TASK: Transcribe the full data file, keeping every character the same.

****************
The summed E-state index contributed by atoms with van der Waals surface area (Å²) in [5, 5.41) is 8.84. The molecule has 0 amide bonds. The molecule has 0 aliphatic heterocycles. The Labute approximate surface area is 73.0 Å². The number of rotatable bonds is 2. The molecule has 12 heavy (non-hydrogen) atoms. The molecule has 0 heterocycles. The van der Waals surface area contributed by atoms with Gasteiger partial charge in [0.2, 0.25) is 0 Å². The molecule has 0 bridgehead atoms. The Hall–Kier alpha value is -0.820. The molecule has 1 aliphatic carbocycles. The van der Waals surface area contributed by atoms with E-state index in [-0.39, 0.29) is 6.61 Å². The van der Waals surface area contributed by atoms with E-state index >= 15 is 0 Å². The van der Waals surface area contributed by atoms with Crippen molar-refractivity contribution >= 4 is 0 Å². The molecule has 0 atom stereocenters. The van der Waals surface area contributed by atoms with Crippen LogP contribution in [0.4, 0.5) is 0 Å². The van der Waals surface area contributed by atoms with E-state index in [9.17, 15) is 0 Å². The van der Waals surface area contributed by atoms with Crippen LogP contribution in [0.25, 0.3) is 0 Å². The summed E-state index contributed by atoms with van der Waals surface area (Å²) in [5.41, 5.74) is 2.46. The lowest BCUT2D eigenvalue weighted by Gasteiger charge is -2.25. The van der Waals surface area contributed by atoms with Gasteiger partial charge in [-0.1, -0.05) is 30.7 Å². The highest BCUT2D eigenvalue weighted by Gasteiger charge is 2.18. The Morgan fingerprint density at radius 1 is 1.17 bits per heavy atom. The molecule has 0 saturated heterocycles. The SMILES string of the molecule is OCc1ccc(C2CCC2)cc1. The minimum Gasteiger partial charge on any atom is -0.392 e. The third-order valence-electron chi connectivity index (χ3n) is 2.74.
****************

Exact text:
The summed E-state index contributed by atoms with van der Waals surface area (Å²) in [5, 5.41) is 8.84. The molecule has 0 amide bonds. The molecule has 0 aliphatic heterocycles. The Labute approximate surface area is 73.0 Å². The number of rotatable bonds is 2. The molecule has 12 heavy (non-hydrogen) atoms. The molecule has 0 heterocycles. The van der Waals surface area contributed by atoms with Gasteiger partial charge in [0.2, 0.25) is 0 Å². The molecule has 0 bridgehead atoms. The Hall–Kier alpha value is -0.820. The molecule has 1 aliphatic carbocycles. The van der Waals surface area contributed by atoms with E-state index in [-0.39, 0.29) is 6.61 Å². The van der Waals surface area contributed by atoms with E-state index >= 15 is 0 Å². The van der Waals surface area contributed by atoms with Crippen molar-refractivity contribution >= 4 is 0 Å². The molecule has 0 atom stereocenters. The van der Waals surface area contributed by atoms with Crippen LogP contribution in [0.4, 0.5) is 0 Å². The van der Waals surface area contributed by atoms with E-state index in [9.17, 15) is 0 Å². The van der Waals surface area contributed by atoms with Crippen LogP contribution in [0.25, 0.3) is 0 Å². The summed E-state index contributed by atoms with van der Waals surface area (Å²) in [5.41, 5.74) is 2.46. The lowest BCUT2D eigenvalue weighted by Gasteiger charge is -2.25. The van der Waals surface area contributed by atoms with Gasteiger partial charge in [-0.1, -0.05) is 30.7 Å². The highest BCUT2D eigenvalue weighted by Gasteiger charge is 2.18. The Morgan fingerprint density at radius 1 is 1.17 bits per heavy atom. The molecule has 0 saturated heterocycles. The SMILES string of the molecule is OCc1ccc(C2CCC2)cc1. The minimum Gasteiger partial charge on any atom is -0.392 e. The third-order valence-electron chi connectivity index (χ3n) is 2.74.